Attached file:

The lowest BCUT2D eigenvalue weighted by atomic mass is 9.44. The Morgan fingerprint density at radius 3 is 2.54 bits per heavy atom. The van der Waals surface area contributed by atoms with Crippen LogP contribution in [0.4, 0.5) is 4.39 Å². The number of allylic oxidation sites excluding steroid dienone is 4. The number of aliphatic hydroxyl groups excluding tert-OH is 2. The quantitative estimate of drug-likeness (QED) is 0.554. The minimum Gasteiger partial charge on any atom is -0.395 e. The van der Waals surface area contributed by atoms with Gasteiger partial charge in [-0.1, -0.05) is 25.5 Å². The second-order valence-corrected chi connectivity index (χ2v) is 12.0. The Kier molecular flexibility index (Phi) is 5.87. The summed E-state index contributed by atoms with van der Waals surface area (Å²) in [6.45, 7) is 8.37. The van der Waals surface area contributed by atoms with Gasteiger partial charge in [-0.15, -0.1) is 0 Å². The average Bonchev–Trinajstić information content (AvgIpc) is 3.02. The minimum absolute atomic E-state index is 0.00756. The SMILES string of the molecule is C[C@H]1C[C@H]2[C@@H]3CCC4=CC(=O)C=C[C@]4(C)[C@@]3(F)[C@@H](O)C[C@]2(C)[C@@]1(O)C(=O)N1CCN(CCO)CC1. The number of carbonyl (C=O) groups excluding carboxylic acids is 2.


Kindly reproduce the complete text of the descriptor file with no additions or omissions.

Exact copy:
The lowest BCUT2D eigenvalue weighted by atomic mass is 9.44. The Morgan fingerprint density at radius 3 is 2.54 bits per heavy atom. The van der Waals surface area contributed by atoms with Crippen LogP contribution in [0.4, 0.5) is 4.39 Å². The number of allylic oxidation sites excluding steroid dienone is 4. The number of aliphatic hydroxyl groups excluding tert-OH is 2. The quantitative estimate of drug-likeness (QED) is 0.554. The minimum Gasteiger partial charge on any atom is -0.395 e. The van der Waals surface area contributed by atoms with Gasteiger partial charge in [-0.1, -0.05) is 25.5 Å². The second-order valence-corrected chi connectivity index (χ2v) is 12.0. The Kier molecular flexibility index (Phi) is 5.87. The summed E-state index contributed by atoms with van der Waals surface area (Å²) in [6.45, 7) is 8.37. The van der Waals surface area contributed by atoms with Gasteiger partial charge in [-0.15, -0.1) is 0 Å². The average Bonchev–Trinajstić information content (AvgIpc) is 3.02. The minimum absolute atomic E-state index is 0.00756. The SMILES string of the molecule is C[C@H]1C[C@H]2[C@@H]3CCC4=CC(=O)C=C[C@]4(C)[C@@]3(F)[C@@H](O)C[C@]2(C)[C@@]1(O)C(=O)N1CCN(CCO)CC1. The number of carbonyl (C=O) groups excluding carboxylic acids is 2.